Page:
Pediatric Eye Exams

Whether you have a new baby or a child getting ready to start middle school, you may have started to search for an "eye doctor near me."  That's because pediatric eye exams aren't just for kids who have trouble seeing the board. They are for every child, and it's best if they start early. That's why our team at Barry P. August O.D, P.C. is here to help your child at any stage of their life.

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When Do Children Need to See an Optometrist?

Many are surprised to learn that pediatric eye exams start when children are as young as six months old. They are also tested during the preschool years, between age two and five, and will start having more standard pediatric eye exams beginning at age six. Depending on your child's age and developmental level, exams can look different at each of these stages.

Infant Eye Exams (6 months - 2 years old)

Eye exams for babies test their ability to focus, depth perception, and color vision. At Barry P. August O.D., P.C, we test three main areas. 

  • Pupil response to light
  • The ability to fixate on and follow a moving object with his eyes
  • Preferential looking, give the child a choice to look at a blank or striped card

Preschool Eye Exams (2 - 5 years old)

Preschool-aged children can communicate better than babies and toddlers, so a few more tests can be done to ensure that their vision development is on track. For children who are this age, they can be tested for:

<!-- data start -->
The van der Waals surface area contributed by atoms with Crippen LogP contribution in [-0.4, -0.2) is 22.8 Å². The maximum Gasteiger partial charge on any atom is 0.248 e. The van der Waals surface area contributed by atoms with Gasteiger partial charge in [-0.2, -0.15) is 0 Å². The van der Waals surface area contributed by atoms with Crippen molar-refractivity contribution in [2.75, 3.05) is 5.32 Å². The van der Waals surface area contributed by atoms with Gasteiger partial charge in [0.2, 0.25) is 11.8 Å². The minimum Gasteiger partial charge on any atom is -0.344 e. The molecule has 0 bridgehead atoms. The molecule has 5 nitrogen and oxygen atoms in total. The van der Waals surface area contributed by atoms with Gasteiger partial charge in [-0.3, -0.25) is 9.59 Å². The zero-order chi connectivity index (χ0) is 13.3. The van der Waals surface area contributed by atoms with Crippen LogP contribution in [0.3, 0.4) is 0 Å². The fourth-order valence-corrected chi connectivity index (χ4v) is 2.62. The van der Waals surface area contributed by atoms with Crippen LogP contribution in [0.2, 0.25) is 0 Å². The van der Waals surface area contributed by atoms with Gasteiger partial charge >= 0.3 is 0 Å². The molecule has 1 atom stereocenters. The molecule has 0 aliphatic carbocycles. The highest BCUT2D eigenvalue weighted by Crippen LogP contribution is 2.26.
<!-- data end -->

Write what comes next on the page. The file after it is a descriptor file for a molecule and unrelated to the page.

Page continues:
• Visual acuity test – the test for vision clarity or the "20/20" test
  • Lazy eye test – to test for a condition called amblyopia, where one eye is unable to see clearly, even with corrective lenses
  • Stereopsis – the ability to see in three dimensions
  • Eye-tracking ability
  • Convergence – ability to see near objects clearly
  • Color Vision – more specific than with babies
  • Overall Eye Health

School-Aged Eye Exams (6 - 18 years old)

When children are in school, their exams are more like adult exams, but they are still clearly pediatric eye exams that account for the fact that their eyes are still growing and developing. Visual acuity is tested to ensure that near, intermediate, and far vision is all accounted for. Children are also tested to make sure they can switch focus between close and far away objects and get their eyes to work together. Hand-eye coordination is tested as well as visual perception, which encompasses things like being able to distinguish between letters like "b" vs. "d," the ability to visualize details in a story, and remember details. Kids who struggle with visual skills may need training beyond wearing glasses.

Contact Us for a Pediatric Eye Exam in Bloomfield Hills, MI

If it has been a while since your child has seen an optometrist, it may be time for them to visit our eye doctor to make sure their vision and eye health are functioning properly. To learn more about how we can help, contact us at Barry P. August O.D., P.C. in Bloomfield Hills at 248-858-2535 to schedule an appointment. Our team is committed to providing the eye care your child needs. 

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